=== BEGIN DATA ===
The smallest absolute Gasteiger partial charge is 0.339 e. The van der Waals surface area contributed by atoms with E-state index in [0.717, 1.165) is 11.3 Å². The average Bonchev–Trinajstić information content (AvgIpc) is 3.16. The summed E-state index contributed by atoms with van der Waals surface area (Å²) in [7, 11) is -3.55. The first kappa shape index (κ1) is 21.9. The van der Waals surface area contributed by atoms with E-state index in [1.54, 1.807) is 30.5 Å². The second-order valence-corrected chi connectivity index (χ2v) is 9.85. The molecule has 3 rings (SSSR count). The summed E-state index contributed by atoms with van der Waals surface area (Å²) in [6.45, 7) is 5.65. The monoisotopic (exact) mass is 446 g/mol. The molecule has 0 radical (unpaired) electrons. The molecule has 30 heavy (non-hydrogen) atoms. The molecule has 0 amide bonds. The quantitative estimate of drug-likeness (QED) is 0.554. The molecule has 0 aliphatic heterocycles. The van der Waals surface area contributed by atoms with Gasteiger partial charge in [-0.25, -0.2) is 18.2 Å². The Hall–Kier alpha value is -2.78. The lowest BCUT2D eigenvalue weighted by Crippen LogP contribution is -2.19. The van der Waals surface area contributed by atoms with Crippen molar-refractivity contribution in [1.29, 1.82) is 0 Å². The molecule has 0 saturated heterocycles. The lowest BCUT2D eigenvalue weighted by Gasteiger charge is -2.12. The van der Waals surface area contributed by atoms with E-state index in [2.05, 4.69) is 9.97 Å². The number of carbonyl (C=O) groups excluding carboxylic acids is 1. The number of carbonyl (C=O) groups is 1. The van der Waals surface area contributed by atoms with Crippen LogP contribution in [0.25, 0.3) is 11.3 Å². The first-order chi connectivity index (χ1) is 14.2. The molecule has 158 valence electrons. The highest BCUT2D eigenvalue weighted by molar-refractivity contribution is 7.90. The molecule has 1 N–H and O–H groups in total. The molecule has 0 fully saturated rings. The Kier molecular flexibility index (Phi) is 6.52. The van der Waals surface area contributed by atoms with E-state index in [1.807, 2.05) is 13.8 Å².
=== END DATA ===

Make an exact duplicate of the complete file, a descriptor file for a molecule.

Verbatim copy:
The smallest absolute Gasteiger partial charge is 0.339 e. The van der Waals surface area contributed by atoms with E-state index in [0.717, 1.165) is 11.3 Å². The average Bonchev–Trinajstić information content (AvgIpc) is 3.16. The summed E-state index contributed by atoms with van der Waals surface area (Å²) in [7, 11) is -3.55. The first kappa shape index (κ1) is 21.9. The van der Waals surface area contributed by atoms with E-state index in [1.54, 1.807) is 30.5 Å². The second-order valence-corrected chi connectivity index (χ2v) is 9.85. The molecule has 3 rings (SSSR count). The summed E-state index contributed by atoms with van der Waals surface area (Å²) in [6.45, 7) is 5.65. The monoisotopic (exact) mass is 446 g/mol. The molecule has 0 radical (unpaired) electrons. The molecule has 30 heavy (non-hydrogen) atoms. The molecule has 0 amide bonds. The quantitative estimate of drug-likeness (QED) is 0.554. The molecule has 0 aliphatic heterocycles. The van der Waals surface area contributed by atoms with Gasteiger partial charge in [-0.25, -0.2) is 18.2 Å². The Hall–Kier alpha value is -2.78. The lowest BCUT2D eigenvalue weighted by Crippen LogP contribution is -2.19. The van der Waals surface area contributed by atoms with Crippen molar-refractivity contribution in [1.29, 1.82) is 0 Å². The molecule has 0 saturated heterocycles. The lowest BCUT2D eigenvalue weighted by Gasteiger charge is -2.12. The van der Waals surface area contributed by atoms with E-state index in [2.05, 4.69) is 9.97 Å². The number of carbonyl (C=O) groups excluding carboxylic acids is 1. The number of carbonyl (C=O) groups is 1. The van der Waals surface area contributed by atoms with Crippen LogP contribution in [0.25, 0.3) is 11.3 Å². The first-order chi connectivity index (χ1) is 14.2. The molecule has 158 valence electrons. The highest BCUT2D eigenvalue weighted by molar-refractivity contribution is 7.90. The molecule has 1 N–H and O–H groups in total. The molecule has 0 fully saturated rings. The Kier molecular flexibility index (Phi) is 6.52. The van der Waals surface area contributed by atoms with E-state index in [1.807, 2.05) is 13.8 Å².